Starbucks Dealt Massive Legal Blow in Key Union City

The coffee giant denies any anti-union activity, but the Labor Board disagrees

Over the course of the last year, Starbucks  (SBUX) – Get Free Report employees in nearly 240 stores across the U.S. have formed unions. Headlines have seen protests in several locations as workers vie for representation and negotiations regarding pay, benefits, and other rights. According to claims made by employees, the mega-popular coffee chain has been resistant to talks so far. 

Starbucks’ CEO Howard Schulz has always claimed that the company isn’t strictly anti-union. But Schulz has been open about his belief that the pay and benefits provided by the prolific café are sufficient and require no union negotiations. As more stores seek to unionize, several employees have claimed various anti-union tactics exercised by the company, including the withholding of raises, company-sanctioned anti-union messages, and even termination of employees seeking to form a union.

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Protests and online criticism increased last September when the company announced that it would offer financial education for its employees–the ones who weren’t in a union, anyway. Understandably, many employees saw this move as a retaliatory policy. Schulz told shareholders that the company was unable to negotiate with unionized (or unionizing) employees, and has even gone as far as to suggest that these negotiations were illegal.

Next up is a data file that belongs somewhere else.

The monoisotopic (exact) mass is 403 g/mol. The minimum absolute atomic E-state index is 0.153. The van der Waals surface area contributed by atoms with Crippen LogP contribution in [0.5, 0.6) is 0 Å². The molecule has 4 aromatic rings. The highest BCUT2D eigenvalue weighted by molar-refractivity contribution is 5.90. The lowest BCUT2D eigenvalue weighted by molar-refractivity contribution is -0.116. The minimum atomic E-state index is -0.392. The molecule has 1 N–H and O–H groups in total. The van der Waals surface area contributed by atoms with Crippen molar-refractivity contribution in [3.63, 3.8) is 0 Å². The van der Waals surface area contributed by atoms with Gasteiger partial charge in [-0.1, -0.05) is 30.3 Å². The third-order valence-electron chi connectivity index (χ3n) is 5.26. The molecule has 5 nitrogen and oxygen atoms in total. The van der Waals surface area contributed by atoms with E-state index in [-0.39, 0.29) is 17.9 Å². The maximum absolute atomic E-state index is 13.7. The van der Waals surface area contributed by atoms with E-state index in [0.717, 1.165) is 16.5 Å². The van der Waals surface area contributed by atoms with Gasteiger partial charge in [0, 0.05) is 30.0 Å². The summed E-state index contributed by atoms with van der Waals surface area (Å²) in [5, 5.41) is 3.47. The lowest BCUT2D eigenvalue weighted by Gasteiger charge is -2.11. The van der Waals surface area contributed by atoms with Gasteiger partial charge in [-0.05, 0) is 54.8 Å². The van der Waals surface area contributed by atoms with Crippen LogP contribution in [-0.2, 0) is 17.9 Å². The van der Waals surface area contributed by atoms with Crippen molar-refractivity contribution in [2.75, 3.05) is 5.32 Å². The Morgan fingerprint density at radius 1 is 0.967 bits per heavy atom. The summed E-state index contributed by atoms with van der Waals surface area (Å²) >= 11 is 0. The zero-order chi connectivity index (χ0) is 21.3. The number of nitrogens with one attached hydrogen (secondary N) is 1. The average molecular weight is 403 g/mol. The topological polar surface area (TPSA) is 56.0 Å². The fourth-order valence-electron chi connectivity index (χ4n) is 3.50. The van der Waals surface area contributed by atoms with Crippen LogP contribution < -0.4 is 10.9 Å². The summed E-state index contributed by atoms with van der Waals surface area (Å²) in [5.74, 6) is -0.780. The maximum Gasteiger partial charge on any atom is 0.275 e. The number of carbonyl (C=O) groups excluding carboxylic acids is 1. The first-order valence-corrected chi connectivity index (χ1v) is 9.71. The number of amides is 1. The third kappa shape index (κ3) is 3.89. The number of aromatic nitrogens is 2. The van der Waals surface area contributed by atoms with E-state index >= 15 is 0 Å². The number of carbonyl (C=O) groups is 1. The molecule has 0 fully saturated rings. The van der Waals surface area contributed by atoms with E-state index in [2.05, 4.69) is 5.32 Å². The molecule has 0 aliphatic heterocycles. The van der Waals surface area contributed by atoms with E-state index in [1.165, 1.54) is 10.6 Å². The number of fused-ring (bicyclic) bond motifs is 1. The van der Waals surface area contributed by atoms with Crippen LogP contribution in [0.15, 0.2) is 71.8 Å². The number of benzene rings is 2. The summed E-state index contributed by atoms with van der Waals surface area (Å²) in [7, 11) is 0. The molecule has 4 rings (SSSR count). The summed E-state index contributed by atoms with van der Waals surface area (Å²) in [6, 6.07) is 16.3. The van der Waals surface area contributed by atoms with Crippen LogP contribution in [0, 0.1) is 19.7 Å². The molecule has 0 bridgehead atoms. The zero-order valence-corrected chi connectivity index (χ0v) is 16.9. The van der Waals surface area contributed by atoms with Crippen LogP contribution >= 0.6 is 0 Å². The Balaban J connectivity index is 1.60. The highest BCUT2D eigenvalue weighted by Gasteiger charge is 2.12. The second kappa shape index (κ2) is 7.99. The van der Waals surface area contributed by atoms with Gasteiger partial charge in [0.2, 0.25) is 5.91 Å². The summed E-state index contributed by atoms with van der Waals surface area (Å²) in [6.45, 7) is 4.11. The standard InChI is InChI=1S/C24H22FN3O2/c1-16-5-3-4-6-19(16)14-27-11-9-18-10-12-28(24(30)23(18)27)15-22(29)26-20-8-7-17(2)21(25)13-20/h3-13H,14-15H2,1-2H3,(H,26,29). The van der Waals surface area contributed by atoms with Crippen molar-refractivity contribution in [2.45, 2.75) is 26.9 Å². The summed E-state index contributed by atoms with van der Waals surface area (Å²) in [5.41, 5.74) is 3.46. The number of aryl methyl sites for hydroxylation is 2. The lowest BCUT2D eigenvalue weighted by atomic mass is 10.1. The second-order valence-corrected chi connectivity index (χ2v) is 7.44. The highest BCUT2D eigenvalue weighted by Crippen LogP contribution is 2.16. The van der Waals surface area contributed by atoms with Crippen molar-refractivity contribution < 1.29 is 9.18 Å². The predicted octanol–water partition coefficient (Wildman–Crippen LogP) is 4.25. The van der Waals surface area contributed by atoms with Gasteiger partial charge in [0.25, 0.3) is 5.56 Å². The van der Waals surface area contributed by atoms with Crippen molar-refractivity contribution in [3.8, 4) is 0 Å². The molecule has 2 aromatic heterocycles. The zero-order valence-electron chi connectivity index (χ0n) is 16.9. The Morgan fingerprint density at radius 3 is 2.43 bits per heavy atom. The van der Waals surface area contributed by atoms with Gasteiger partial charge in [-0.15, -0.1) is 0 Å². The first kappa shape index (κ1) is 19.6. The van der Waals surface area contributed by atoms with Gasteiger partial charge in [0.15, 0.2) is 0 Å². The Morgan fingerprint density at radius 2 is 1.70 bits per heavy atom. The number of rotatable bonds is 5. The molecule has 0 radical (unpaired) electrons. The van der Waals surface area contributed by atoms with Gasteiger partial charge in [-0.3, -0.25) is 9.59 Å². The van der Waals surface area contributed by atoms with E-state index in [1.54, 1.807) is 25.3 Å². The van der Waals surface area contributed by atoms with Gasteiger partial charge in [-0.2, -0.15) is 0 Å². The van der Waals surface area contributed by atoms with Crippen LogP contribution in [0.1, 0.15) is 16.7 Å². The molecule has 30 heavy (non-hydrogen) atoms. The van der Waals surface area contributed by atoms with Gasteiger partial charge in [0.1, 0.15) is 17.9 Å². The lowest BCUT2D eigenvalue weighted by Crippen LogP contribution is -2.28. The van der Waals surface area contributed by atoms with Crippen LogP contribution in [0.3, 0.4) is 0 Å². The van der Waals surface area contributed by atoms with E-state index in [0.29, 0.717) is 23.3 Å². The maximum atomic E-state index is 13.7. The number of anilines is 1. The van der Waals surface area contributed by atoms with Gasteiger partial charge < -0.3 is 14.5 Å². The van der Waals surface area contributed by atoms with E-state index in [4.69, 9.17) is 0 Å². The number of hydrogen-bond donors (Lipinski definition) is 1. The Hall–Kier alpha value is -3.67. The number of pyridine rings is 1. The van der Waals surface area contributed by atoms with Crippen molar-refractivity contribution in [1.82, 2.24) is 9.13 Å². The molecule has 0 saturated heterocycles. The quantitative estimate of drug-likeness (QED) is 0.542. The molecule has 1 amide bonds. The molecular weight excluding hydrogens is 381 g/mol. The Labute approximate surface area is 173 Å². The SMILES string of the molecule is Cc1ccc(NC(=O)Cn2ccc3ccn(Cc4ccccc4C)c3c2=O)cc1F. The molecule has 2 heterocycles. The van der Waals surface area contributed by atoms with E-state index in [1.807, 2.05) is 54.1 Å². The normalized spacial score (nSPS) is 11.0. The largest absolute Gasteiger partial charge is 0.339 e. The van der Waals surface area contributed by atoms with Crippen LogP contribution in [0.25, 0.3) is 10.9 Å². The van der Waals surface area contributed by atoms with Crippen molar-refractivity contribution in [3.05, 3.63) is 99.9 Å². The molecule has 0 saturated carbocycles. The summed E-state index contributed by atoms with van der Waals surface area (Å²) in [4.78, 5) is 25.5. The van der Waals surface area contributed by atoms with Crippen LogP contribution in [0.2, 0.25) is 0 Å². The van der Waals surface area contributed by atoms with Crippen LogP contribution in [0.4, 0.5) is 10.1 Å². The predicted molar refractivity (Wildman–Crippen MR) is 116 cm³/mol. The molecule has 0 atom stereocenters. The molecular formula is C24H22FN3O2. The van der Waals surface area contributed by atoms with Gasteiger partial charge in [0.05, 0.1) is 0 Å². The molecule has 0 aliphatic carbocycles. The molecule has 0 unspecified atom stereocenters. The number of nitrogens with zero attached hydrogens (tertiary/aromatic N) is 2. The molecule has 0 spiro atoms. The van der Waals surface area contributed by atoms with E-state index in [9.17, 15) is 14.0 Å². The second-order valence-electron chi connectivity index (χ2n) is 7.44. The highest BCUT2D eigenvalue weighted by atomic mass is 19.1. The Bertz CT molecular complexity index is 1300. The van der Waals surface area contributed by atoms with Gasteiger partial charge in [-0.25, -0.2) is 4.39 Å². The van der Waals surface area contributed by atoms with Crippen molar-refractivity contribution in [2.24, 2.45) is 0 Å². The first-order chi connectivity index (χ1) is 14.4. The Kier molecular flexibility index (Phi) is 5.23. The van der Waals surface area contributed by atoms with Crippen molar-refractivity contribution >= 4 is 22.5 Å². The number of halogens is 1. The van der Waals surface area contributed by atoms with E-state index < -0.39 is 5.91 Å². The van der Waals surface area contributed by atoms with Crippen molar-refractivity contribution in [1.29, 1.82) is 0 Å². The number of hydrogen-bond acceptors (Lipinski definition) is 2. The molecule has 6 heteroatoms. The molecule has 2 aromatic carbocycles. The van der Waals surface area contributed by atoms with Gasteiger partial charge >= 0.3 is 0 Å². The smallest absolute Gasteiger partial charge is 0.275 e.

Starbucks’ union troubles are so great that the U.S. Labor Board has gotten involved in multiple cases against the company


U.S. Labor Board Rules in Favor of Starbucks’ Activists

On Monday, a couple of activist employees who were terminated from a Starbucks in Philadelphia received some vindication thanks to a decision handed down by the U.S. Labor Board. The board ordered the coffee company to “cease and desist” what appear to be a series of union-busting techniques incited against its staff. The decision also ordered that the company offer two employees reinstatement that includes back pay. 

Starbucks has continued to deny any allegations of union-busting. In an emailed statement, Starbucks said, “We disagree with the decision and are considering all options to obtain a full legal review of the matter.” The company will likely appeal the decision in a federal court, but no announcement of intention has been made yet.

Starbucks Starts Off 2023 Strong

Despite its legal and labor struggles, Starbucks has had a strong and successful year so far. Though the company has struggled to mimic its seasonal success after the hustle of the Halloween and winter holidays, Starbucks still celebrated better-than-anticipated revenue gains in its most recent quarterly earnings call.

Consolidated net revenues were up 8% — which was pleasing to Schultz, who is serving as the interim CEO for the coffee company.

“Starbucks’ performance in Q1 demonstrates the strength and resilience of our business and accelerating demand for Starbucks Coffee all around the world,” he told investors during the call. The results came “despite challenging global consumer and inflationary environments, a soft quarter for retail overall, and the unprecedented, COVID-related headwinds that unfolded in China in Q1.”

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